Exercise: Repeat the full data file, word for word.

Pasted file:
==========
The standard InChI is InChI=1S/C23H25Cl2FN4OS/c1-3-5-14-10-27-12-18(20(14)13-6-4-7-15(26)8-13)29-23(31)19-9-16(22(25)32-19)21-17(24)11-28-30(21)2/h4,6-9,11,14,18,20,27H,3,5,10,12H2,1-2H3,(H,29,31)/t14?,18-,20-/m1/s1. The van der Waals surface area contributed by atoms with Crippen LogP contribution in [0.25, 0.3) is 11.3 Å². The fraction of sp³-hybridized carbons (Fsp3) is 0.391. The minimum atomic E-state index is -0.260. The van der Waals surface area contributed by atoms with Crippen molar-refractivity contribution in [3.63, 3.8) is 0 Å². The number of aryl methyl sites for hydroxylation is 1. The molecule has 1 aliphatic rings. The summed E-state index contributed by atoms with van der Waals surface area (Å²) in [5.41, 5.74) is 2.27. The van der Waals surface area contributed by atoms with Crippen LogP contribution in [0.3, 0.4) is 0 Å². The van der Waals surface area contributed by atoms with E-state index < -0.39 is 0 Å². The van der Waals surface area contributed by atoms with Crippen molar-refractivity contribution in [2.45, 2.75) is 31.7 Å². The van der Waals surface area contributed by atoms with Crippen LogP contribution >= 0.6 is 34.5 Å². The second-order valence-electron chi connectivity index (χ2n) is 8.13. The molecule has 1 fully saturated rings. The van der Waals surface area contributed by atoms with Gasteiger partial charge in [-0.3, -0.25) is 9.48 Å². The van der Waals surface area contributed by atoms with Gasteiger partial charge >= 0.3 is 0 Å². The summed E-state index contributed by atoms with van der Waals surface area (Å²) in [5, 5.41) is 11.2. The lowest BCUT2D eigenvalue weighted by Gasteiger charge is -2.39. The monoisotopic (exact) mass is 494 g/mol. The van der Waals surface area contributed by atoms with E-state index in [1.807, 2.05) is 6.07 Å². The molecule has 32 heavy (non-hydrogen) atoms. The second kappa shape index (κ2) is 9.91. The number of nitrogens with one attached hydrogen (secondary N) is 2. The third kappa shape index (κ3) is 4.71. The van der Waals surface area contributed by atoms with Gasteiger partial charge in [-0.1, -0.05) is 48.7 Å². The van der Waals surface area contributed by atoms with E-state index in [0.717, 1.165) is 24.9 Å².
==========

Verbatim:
The standard InChI is InChI=1S/C23H25Cl2FN4OS/c1-3-5-14-10-27-12-18(20(14)13-6-4-7-15(26)8-13)29-23(31)19-9-16(22(25)32-19)21-17(24)11-28-30(21)2/h4,6-9,11,14,18,20,27H,3,5,10,12H2,1-2H3,(H,29,31)/t14?,18-,20-/m1/s1. The van der Waals surface area contributed by atoms with Crippen LogP contribution in [0.25, 0.3) is 11.3 Å². The fraction of sp³-hybridized carbons (Fsp3) is 0.391. The minimum atomic E-state index is -0.260. The van der Waals surface area contributed by atoms with Crippen molar-refractivity contribution in [3.63, 3.8) is 0 Å². The number of aryl methyl sites for hydroxylation is 1. The molecule has 1 aliphatic rings. The summed E-state index contributed by atoms with van der Waals surface area (Å²) in [5.41, 5.74) is 2.27. The van der Waals surface area contributed by atoms with Crippen LogP contribution in [0.3, 0.4) is 0 Å². The van der Waals surface area contributed by atoms with E-state index < -0.39 is 0 Å². The van der Waals surface area contributed by atoms with Crippen molar-refractivity contribution in [2.45, 2.75) is 31.7 Å². The van der Waals surface area contributed by atoms with Crippen LogP contribution >= 0.6 is 34.5 Å². The second-order valence-electron chi connectivity index (χ2n) is 8.13. The molecule has 1 fully saturated rings. The van der Waals surface area contributed by atoms with Gasteiger partial charge in [-0.3, -0.25) is 9.48 Å². The van der Waals surface area contributed by atoms with Gasteiger partial charge >= 0.3 is 0 Å². The summed E-state index contributed by atoms with van der Waals surface area (Å²) in [5, 5.41) is 11.2. The lowest BCUT2D eigenvalue weighted by Gasteiger charge is -2.39. The monoisotopic (exact) mass is 494 g/mol. The van der Waals surface area contributed by atoms with E-state index in [1.807, 2.05) is 6.07 Å². The molecule has 32 heavy (non-hydrogen) atoms. The second kappa shape index (κ2) is 9.91. The number of nitrogens with one attached hydrogen (secondary N) is 2. The third kappa shape index (κ3) is 4.71. The van der Waals surface area contributed by atoms with Gasteiger partial charge in [-0.1, -0.05) is 48.7 Å². The van der Waals surface area contributed by atoms with E-state index in [0.717, 1.165) is 24.9 Å².